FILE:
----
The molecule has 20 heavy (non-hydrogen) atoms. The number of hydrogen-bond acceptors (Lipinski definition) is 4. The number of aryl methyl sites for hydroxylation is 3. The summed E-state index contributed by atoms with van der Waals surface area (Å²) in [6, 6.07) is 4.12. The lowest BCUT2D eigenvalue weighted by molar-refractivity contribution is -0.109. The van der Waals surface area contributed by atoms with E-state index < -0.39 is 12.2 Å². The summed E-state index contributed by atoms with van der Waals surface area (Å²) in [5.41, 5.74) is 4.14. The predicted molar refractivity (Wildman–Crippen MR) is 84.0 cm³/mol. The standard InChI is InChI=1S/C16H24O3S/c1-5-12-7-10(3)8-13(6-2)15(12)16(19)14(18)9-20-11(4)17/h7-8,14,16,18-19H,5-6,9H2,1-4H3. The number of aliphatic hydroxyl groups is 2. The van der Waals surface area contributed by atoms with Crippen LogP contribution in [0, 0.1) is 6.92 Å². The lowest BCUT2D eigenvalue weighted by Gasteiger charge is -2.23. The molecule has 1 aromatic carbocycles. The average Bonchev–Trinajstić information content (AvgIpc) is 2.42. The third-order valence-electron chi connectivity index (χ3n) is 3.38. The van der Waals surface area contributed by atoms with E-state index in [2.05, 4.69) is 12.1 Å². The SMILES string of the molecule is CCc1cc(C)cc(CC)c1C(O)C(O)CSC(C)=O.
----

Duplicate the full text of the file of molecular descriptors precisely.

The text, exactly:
The molecule has 20 heavy (non-hydrogen) atoms. The number of hydrogen-bond acceptors (Lipinski definition) is 4. The number of aryl methyl sites for hydroxylation is 3. The summed E-state index contributed by atoms with van der Waals surface area (Å²) in [6, 6.07) is 4.12. The lowest BCUT2D eigenvalue weighted by molar-refractivity contribution is -0.109. The van der Waals surface area contributed by atoms with E-state index < -0.39 is 12.2 Å². The summed E-state index contributed by atoms with van der Waals surface area (Å²) in [5.41, 5.74) is 4.14. The predicted molar refractivity (Wildman–Crippen MR) is 84.0 cm³/mol. The standard InChI is InChI=1S/C16H24O3S/c1-5-12-7-10(3)8-13(6-2)15(12)16(19)14(18)9-20-11(4)17/h7-8,14,16,18-19H,5-6,9H2,1-4H3. The number of aliphatic hydroxyl groups is 2. The van der Waals surface area contributed by atoms with Crippen LogP contribution in [0, 0.1) is 6.92 Å². The lowest BCUT2D eigenvalue weighted by Gasteiger charge is -2.23. The molecule has 1 aromatic carbocycles. The average Bonchev–Trinajstić information content (AvgIpc) is 2.42. The third-order valence-electron chi connectivity index (χ3n) is 3.38. The van der Waals surface area contributed by atoms with E-state index in [2.05, 4.69) is 12.1 Å². The SMILES string of the molecule is CCc1cc(C)cc(CC)c1C(O)C(O)CSC(C)=O.